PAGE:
Sponsor able to take wing

TIRED of sponsoring the same old sports and arts events? Seeking a fresh cause for corporate philanthropy? Look no further than the Colombian rain forest, where you can have a newly discovered species named after your company - price dollars 100,000 ( pounds 67,000) ono.

BirdLife International, a registered charity, is looking for a sponsor for a newly discovered bird, a small yellow variety of vireo (a distant relation of the warbler) with a fruity chirp. It plans to incorporate the sponsor's name into the official Latin tag for the species. Thus twitchers may soon be scanning the tree tops of the Choco region in the foothills of the Andes in search of the Vireo coca- cola or the Vireo british telecom or even the Vireo lloyds bank.

According to Martin Kelsey, conservation officer of the Cambridge-based BirdLife, 'This is a unique type of sponsorship. It's never happened before. Only two or three new bird species are discovered each year.' Normally new species are named after their discoverer or the region where they are found. However, the ornithologist who discovered the new vireo in 1991 - Paul Salaman of Anglia Polytechnic University - waived the honour.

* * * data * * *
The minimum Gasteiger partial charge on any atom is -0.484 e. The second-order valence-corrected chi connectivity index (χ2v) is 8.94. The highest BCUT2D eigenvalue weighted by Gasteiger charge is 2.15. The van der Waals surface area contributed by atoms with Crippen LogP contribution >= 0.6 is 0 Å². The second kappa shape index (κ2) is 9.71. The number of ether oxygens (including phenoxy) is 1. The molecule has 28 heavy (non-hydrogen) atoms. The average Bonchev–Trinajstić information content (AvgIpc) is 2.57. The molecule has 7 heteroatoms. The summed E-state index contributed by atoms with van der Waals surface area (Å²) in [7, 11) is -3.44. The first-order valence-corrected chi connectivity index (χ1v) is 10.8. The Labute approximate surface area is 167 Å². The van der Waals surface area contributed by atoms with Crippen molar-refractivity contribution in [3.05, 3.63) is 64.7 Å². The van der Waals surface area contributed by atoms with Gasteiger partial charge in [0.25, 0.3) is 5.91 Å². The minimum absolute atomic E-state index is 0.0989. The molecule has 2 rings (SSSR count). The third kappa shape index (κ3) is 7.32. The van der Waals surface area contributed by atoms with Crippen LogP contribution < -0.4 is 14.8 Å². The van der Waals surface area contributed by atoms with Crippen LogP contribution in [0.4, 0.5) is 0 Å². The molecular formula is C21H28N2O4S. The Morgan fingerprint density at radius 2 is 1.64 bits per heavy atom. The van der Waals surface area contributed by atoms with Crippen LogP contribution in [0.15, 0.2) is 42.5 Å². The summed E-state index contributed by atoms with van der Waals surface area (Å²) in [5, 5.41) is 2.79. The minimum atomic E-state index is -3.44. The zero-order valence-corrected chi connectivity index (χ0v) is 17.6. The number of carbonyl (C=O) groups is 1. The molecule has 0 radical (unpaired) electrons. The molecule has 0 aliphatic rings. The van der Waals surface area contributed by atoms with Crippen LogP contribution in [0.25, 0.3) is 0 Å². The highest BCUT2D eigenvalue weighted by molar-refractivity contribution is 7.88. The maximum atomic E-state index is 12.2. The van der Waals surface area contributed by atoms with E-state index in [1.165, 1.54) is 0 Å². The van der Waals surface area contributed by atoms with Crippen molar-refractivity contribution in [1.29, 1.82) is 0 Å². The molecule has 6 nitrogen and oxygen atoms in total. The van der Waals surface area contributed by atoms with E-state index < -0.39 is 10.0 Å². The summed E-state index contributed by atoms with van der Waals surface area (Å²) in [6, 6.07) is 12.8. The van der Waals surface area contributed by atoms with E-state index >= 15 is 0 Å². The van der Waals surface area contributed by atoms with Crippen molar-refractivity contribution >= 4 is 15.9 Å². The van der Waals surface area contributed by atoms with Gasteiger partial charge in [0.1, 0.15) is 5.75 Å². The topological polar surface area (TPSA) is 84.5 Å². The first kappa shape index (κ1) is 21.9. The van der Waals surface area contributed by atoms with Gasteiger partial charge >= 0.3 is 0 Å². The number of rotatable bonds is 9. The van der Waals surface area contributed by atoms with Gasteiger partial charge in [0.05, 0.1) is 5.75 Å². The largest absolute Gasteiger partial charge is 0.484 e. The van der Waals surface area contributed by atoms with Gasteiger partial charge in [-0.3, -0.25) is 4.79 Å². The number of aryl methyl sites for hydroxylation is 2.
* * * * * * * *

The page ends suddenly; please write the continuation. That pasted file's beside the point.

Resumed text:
BirdLife plans to hold an auction on 15 June. It hopes the highest bid will top dollars 100,000, the proceeds going to set up an endowment fund to protect the two forests the vireo is known to inhabit. 'There are a good number of people in the world of commerce who are keen bird watchers,' according to Mr Kelsey. BirdLife is sending a glossy brochure to 250 of its largest donors - those who have contributed more than pounds 5,000 in the past. The successful bidder will also receive a painting of the bird by David Quinn, a wildlife artist.

Many British companies already support BirdLife, including BP, Bovis, ICI, John Lewis, Shell and J Barbour, the waterproofs business.